Decentralized trust graph for online value exchange without a blockchain

January 17, 2017

Settle

I’m happy to share Settle, a personal research project I’ve been working on over the past 8 months.

Settle’s goal is to explore a new financial trust primitive, and doing so, construct a decentralized trust graph enabling (totally) free exchange of value without relying on a blockchain.

Value-exchange for humans and machines

There are still barriers to enabling at scale and fluid transactions between machines (and humans).

These transactions would have to come at very little or no fee which rules out fiat currencies (also why would a machine trust a nation-state backing?) but also most cryptocurrencies backed by a blockchain, as maintaining the blockchain generally costs quite a lot on a per transaction basis (if only to prevent spam).

Lightning networks resolve that issue at the transaction level, but users still have to get their hands on the underlying currency to set up channels, which creates a real barrier to entry as well for machines.

Also, and this is more likely a hunch[0], machine to machine transactions at scale won’t happen on “globally shared currencies”. They’ll transact in KWH of energy, KB of bandwidth and storage, FLOPSH of computing power, APICALL, or KM of drone delivery directly, in a decentralized way, without jumping through a shared, centrally trusted and therefore expensive currency (expensive in transaction fee, or expensive to setup, or expensive in regulation burden).

Currencies operate on a centralized trust graph.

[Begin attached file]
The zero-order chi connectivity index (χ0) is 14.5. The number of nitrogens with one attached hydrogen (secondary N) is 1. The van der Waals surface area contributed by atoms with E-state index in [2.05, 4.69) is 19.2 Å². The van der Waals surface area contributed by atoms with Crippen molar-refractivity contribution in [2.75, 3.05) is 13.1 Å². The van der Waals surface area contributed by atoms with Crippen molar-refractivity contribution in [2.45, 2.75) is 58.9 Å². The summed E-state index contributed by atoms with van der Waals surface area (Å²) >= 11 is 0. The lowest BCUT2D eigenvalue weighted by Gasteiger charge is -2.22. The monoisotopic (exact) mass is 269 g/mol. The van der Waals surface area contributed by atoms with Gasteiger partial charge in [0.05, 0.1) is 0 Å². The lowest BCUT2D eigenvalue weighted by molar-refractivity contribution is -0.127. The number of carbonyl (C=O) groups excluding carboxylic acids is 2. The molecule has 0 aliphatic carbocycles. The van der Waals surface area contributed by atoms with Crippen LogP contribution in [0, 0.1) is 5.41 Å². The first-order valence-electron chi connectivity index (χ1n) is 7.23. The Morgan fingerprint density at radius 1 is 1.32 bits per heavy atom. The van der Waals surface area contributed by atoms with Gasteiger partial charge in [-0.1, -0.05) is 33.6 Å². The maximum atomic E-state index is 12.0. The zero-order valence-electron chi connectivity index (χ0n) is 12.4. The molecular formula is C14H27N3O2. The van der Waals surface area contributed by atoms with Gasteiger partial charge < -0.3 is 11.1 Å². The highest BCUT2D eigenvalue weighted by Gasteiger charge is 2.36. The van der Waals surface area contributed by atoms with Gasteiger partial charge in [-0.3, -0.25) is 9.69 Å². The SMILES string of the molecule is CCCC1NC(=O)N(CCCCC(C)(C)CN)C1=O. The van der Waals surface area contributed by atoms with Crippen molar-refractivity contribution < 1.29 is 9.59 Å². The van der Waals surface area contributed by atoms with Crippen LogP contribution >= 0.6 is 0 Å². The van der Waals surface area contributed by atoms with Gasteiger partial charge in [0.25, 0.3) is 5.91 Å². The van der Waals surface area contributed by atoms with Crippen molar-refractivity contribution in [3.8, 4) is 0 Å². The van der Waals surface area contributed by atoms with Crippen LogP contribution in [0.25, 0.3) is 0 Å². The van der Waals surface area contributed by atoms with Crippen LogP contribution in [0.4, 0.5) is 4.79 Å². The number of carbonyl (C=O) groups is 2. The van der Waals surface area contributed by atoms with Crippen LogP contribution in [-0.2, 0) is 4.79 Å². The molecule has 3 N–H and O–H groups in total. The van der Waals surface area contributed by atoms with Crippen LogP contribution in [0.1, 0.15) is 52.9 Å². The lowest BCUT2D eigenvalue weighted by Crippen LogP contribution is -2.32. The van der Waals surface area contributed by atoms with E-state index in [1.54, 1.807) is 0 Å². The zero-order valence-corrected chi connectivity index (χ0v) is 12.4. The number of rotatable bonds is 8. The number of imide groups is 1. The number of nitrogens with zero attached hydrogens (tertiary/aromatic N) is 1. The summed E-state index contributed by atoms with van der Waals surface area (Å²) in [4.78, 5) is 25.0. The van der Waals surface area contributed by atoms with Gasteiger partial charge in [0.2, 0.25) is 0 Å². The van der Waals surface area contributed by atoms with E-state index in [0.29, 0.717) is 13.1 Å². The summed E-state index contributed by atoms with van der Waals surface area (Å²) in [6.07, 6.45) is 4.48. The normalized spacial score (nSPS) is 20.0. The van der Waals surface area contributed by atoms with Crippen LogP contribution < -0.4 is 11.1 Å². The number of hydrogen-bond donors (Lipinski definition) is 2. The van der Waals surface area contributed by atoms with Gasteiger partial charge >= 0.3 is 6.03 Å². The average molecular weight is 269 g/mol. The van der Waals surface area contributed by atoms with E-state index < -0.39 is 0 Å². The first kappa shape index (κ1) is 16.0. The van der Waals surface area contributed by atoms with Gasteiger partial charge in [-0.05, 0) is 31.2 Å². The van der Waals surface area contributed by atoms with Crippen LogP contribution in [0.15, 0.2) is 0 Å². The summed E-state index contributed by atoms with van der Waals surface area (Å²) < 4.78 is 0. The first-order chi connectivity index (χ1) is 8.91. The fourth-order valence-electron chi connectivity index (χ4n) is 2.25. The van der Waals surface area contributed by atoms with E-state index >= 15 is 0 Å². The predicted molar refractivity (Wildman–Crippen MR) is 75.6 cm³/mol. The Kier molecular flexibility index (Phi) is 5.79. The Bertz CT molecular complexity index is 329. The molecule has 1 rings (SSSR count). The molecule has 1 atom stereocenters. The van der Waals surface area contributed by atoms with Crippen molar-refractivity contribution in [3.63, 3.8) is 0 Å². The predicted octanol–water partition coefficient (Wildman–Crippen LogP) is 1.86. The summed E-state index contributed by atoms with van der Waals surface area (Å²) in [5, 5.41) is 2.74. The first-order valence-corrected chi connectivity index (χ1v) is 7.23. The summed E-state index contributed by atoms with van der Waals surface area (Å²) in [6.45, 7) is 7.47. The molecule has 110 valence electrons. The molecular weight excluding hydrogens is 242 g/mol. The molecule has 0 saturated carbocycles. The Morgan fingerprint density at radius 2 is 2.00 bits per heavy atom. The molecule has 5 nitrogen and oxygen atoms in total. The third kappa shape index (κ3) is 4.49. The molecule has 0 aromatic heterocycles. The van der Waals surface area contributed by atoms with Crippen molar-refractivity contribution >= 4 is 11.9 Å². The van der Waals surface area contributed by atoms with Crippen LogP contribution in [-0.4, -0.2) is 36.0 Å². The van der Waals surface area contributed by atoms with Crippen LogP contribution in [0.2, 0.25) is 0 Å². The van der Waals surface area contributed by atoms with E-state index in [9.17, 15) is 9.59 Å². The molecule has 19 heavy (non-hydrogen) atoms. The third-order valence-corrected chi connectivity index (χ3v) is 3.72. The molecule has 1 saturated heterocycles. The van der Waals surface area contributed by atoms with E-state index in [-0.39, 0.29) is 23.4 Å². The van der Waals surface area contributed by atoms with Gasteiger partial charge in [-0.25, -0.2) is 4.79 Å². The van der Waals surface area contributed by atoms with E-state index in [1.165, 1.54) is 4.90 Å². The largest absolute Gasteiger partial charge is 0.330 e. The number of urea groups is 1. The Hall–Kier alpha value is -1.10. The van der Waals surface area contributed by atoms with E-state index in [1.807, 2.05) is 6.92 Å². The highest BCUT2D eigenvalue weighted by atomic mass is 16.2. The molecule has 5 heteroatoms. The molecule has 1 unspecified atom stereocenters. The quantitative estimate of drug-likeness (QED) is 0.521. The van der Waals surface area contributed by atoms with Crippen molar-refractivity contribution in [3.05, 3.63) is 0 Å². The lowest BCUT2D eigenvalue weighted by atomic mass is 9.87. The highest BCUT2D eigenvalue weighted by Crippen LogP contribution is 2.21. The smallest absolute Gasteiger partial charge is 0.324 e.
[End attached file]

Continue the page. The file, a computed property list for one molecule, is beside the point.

This sentence is almost tautological but let’s consider both fiat and cryptocurrencies:

Fiat currencies value is by definition backed by the government that issued it. Hence, by construction, the trust graph powering exchanges based on fiat currencies is centralized (it’s no surprise that we generally call the issuer of a fiat currency a central bank). Two individuals transacting in USD must both trust the US government backing of dollars.

Conversely, cryptocurrencies such as Bitcoin or Ethereum have decentralized the process of issuing and managing a currency. But while the operations of such currencies, based on blockchains, have been fully decentralized, the trust graph of these cryptocurrencies have remained entirely centralized. Everyone need to trust Bitcoin to transact in Bitcoin, and everyone needs to trust Ethereum to transact in Ethereum or assets issued on the Ethereum blockchain. The centralized nature of the trust involved in these cryptocurrencies being actually at the core of how these currencies operate, as the only viable way to properly incentivize a proof-of-work system.